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Does Copyright Make Books Disappear?

By Dennis Abrams

copyrightWriting for The Atlantic, Rebecca J. Rosen examined research done by Paul J. Heald at the University of Illinois and notes that “A book published during the presidency of Chester A. Arthur has a great chance of being in print today than one published during the time of Reagan.”

Rosen wrote last year about Heald’s preliminary research, and the numbers, she said, were startling. “There were as many books available from the 1910s as there were from the 2000s. The number of books from the 1850s was double the number available from the 1950s. Why? Copyright protections (which cover titles published in 1923 and after) had squashed the market for books from the middle of the 20th century, keeping those titles off shelves and out of the hands of the reading public.”

And now with his research completed, the picture remains the same. “Copyright correlates significantly with the disappearance of works rather than with their availability,” Heald wrote. “Shortly after works are created and proprietized, they tend to disappear from public view only to reappear in significantly increased numbers when they fall into the public domain and lose their owners.”

The numbers speak for themselves: There are substantially more new editions available of books from the 1910s then from the 2000s. “Editions of books that fall under copyright are available in about the same quantities as those from the first half of the 19th century. Publishers are simply not publishing copyrighted titles unless they are very recent,” says Rosen.

Heald writes, “This is not a gently sloping downward curve! Publishers seem unwilling to sell their books on Amazon for more than a few years after their initial publication. The data suggests that publishing business models make books disappear fairly shortly after their publication and long before they are scheduled to fall into the public domain. Copyright law then deters their reappearance as long as they are owned.”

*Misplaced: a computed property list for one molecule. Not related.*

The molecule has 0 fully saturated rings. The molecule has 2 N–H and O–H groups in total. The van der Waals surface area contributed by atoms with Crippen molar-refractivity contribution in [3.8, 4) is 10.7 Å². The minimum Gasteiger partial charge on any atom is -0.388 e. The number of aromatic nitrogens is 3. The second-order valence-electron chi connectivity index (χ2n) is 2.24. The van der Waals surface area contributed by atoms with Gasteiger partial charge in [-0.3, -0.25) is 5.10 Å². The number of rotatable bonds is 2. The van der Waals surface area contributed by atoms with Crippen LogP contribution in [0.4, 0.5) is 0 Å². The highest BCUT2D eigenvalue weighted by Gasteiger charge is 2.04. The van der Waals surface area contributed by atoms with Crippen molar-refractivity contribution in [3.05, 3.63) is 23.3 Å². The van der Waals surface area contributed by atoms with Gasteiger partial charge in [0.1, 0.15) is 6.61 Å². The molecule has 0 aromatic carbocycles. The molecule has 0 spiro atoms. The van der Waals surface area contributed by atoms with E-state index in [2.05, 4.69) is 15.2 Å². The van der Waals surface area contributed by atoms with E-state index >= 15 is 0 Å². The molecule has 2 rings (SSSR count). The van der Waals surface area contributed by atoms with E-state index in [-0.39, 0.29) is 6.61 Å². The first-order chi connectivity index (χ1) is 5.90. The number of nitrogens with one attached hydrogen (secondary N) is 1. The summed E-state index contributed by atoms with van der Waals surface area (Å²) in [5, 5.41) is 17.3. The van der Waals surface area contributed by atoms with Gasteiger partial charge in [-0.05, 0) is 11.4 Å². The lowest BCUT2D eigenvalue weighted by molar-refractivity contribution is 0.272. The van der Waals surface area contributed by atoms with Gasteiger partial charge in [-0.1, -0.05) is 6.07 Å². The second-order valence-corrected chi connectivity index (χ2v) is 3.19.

In addition, Heald pointed out that research shows that while there eight times as many books published in the 1980s as in the 1880s, roughly the same number of titles from both decades are available on Amazon.

Rosen concludes by saying “Copyright advocates have long (and successfully) argued that keeping books copyrighted assures that owners can make a profit off their intellectual property, and that the profit incentive will ‘assure [the] book’s] availability and adequate distribution.” One can make the case, though, that the evidence shows otherwise.

Read the entire report here.

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11 Comments

  1. Thalia
    Posted August 2, 2013 at 5:44 am | Permalink

    This is a bit of a silly argument. Out of copyright books are published en masse by publishers who specialize in them and only publish them because they can do so for free without paying an author. Many of them are only available as ebooks or POD. If copyright terms were reduced, then sure, more recent books would be published by the same people. So what? How does that affect the argument that authors should have the opportunity to be paid for their work if the demand is there for someone to reissue it (rather than the book just being automatically scavenged by the out of copyright brigade)?

  2. Dan Meadows
    Posted August 2, 2013 at 5:57 am | Permalink

    I think the point here is that the term of copyright is too long. After the initial publication, the vast majority of books disappear for the rest of its copyright term, which is now over a century. Copyright does exactly what it was designed to do, give creators a short time to profit from the work. The rest of that time, publishers are basically squatting on those rights on the rare chance it has a resurgence of interest in the next 80 years or so. That’s not what was intended from copyright and its having the exact opposite effect from what they claim, making books unavailable. Remember, copyright isn’t simply to benefit creators but also the public and the progress of the arts. That progress is being impeded by the over-long term of copyright, as this study shows.